Growth of real gross domestic product (or GDP, the total output of goods and
services adjusted to remove the eﬀects of inﬂation) is projected to be faster this
year than it was last year, as the 2017 tax act and recent changes in federal
spending policies add to existing momentum in spending on goods and services.
Growth of actual GDP outpaces growth of potential (that is, maximum sustainable)
GDP both this year and next—raising the output gap between GDP and potential
GDP to 1.2 percent in 2019.
After 2018, economic growth is projected to slow, with the growth of real GDP
eventually matching the growth of potential GDP.
Growth of potential GDP, driven in large part by faster productivity growth, is
projected to be stronger over the next 10 years than it has been since the
recession that began in December 2007.
CBO expects the growth of real personal consumption expenditures to slow
modestly and to contribute less to the growth of real GDP over the next few years
than it did last year . . .
. . . reﬂecting slower growth of real disposable personal income after 2018 . . .
. . . and slower gains in coming years in households’ wealth-to-income ratio—
the sum of households’ equity holdings and real estate assets, divided by
households’ disposable personal income.
In CBO’s projections, the growth of real business investment—purchases of
equipment, nonresidential structures, and intellectual property products, as well as
the change in inventories—rises substantially this year and then slows . . .
. . . in part because growth of the output of nonfarm businesses (shown here
as the average growth in the year indicated and the previous two years) slows,
causing those businesses to need less additional capacity to meet demand for their
goods and services.
Growth of real imports is expected to be rapid this year and next and to moderate
in later years, reﬂecting the pace of the growth of real gross domestic
CBO’s forecast of the growth of real exports reﬂects the agency’s forecast of
relatively stable average real GDP growth of the United States’ major trading
CBO’s forecast also reflects an expectation of a slightly weaker dollar—that is, a
decline in the exchange value of the U.S. dollar, which is an index of the export-
weighted average of exchange rates between the dollar and the currencies of the
United States’ major trading partners.
In CBO’s projections for the near term, output growth boosts the estimated
employment gap—the diﬀerence between the number of employed people and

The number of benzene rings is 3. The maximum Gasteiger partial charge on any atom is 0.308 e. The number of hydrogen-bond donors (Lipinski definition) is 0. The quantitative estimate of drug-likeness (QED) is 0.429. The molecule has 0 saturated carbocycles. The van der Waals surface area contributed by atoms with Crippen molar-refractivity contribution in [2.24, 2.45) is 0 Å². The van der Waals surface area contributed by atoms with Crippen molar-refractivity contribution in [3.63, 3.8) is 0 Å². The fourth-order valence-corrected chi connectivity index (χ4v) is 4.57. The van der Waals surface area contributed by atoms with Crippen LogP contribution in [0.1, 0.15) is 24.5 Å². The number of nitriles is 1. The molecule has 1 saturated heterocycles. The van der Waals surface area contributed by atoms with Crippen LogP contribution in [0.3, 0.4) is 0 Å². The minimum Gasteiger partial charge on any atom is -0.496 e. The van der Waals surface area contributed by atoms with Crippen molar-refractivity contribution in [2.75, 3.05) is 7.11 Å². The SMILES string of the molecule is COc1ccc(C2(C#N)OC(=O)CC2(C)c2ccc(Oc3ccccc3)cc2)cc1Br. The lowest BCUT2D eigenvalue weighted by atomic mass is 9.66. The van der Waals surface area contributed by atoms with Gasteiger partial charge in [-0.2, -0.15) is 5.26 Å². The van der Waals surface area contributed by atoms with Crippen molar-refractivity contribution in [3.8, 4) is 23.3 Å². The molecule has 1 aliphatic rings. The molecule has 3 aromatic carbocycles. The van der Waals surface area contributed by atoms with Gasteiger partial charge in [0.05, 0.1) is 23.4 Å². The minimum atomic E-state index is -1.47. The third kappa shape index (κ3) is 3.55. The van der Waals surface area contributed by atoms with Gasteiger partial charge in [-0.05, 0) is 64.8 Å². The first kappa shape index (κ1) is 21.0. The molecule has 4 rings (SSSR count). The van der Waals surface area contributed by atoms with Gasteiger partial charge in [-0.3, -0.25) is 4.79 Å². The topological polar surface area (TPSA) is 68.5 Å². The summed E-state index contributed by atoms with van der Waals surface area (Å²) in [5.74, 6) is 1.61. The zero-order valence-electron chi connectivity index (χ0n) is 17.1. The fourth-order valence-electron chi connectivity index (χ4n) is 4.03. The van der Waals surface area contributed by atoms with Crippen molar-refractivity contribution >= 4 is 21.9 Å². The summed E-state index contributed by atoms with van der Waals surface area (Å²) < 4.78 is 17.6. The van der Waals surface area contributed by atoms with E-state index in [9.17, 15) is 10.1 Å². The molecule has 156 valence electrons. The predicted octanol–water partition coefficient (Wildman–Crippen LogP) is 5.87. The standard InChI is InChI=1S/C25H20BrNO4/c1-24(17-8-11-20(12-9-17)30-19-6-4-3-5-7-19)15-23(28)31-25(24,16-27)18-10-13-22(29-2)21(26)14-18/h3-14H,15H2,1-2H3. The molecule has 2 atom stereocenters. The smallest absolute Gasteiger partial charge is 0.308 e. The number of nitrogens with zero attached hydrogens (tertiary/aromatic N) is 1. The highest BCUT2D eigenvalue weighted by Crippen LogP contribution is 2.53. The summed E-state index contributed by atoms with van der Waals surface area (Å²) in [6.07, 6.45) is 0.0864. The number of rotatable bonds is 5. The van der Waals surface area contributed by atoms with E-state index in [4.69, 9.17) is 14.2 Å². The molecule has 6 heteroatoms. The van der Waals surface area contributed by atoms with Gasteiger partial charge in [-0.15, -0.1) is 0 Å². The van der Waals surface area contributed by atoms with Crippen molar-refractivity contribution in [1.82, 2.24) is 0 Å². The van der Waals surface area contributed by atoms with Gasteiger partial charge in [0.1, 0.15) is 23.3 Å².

the number who would be employed in the absence of ﬂuctuations in the overall
demand for goods and services.
Output growth pushes the labor force participation rate (the percentage of
people in the civilian noninstitutionalized population who are at least 16 years old
and either working or seeking work) above CBO’s estimate of the potential rate
arising from all sources except ﬂuctuations in the overall demand for goods and
And output growth drives the unemployment rate (the number of jobless people
who are available for and seeking work, expressed as a percentage of the labor
force) below CBO’s estimate of the natural rate arising from all sources except
ﬂuctuations in the overall demand for goods and services.
The demand for labor puts upward pressure on the growth of wages, measured
by the employment cost index for wages and salaries of workers in private industry.
For several years, in CBO’s projections, demand for goods and services exceeds
the amount that the economy can sustainably supply and drives growth in the
price index for personal consumption expenditures above the Federal
Reserve’s target rate of 2 percent.
CBO expects the Federal Reserve to continue increasing the federal funds rate
(the interest rate that financial institutions charge each other for overnight loans of
their monetary reserves) through 2021 to eliminate excess demand in the
In CBO’s projections, interest rates on Treasury securities also rise, inﬂuenced by
increases in the federal funds rate and in federal borrowing.
About This Document
Kim Kowalewski, John Seliski, and Jorge Salazar prepared
the material for these slides from the work of CBO’s
Macroeconomic Analysis Division.
For more details about the economic forecast as well as the
agency’s most recent budget projections, see The Budget
and Economic Outlook: 2018 to 2028 (April 2018),
www.cbo.gov/publication/53651. That report is the result of
work by many analysts at CBO.